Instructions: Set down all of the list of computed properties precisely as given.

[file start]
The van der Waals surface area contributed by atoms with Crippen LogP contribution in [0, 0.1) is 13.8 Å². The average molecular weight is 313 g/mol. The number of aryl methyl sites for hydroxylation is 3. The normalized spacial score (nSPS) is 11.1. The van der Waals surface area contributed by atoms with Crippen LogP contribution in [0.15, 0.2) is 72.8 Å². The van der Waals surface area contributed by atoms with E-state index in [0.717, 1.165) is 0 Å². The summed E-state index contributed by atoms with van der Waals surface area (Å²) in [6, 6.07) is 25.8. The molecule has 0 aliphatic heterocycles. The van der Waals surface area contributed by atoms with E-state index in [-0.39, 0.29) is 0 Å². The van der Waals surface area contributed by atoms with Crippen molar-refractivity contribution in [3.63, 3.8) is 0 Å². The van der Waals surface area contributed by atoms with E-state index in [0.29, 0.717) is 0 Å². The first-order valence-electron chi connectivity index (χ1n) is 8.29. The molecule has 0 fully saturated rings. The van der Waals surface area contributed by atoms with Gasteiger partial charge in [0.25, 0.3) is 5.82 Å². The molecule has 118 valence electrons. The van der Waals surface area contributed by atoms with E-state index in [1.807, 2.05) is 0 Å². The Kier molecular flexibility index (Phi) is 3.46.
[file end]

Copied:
The van der Waals surface area contributed by atoms with Crippen LogP contribution in [0, 0.1) is 13.8 Å². The average molecular weight is 313 g/mol. The number of aryl methyl sites for hydroxylation is 3. The normalized spacial score (nSPS) is 11.1. The van der Waals surface area contributed by atoms with Crippen LogP contribution in [0.15, 0.2) is 72.8 Å². The van der Waals surface area contributed by atoms with E-state index in [0.717, 1.165) is 0 Å². The summed E-state index contributed by atoms with van der Waals surface area (Å²) in [6, 6.07) is 25.8. The molecule has 0 aliphatic heterocycles. The van der Waals surface area contributed by atoms with E-state index in [-0.39, 0.29) is 0 Å². The van der Waals surface area contributed by atoms with Crippen molar-refractivity contribution in [3.63, 3.8) is 0 Å². The van der Waals surface area contributed by atoms with E-state index in [0.29, 0.717) is 0 Å². The first-order valence-electron chi connectivity index (χ1n) is 8.29. The molecule has 0 fully saturated rings. The van der Waals surface area contributed by atoms with Gasteiger partial charge in [0.25, 0.3) is 5.82 Å². The molecule has 118 valence electrons. The van der Waals surface area contributed by atoms with E-state index in [1.807, 2.05) is 0 Å². The Kier molecular flexibility index (Phi) is 3.46.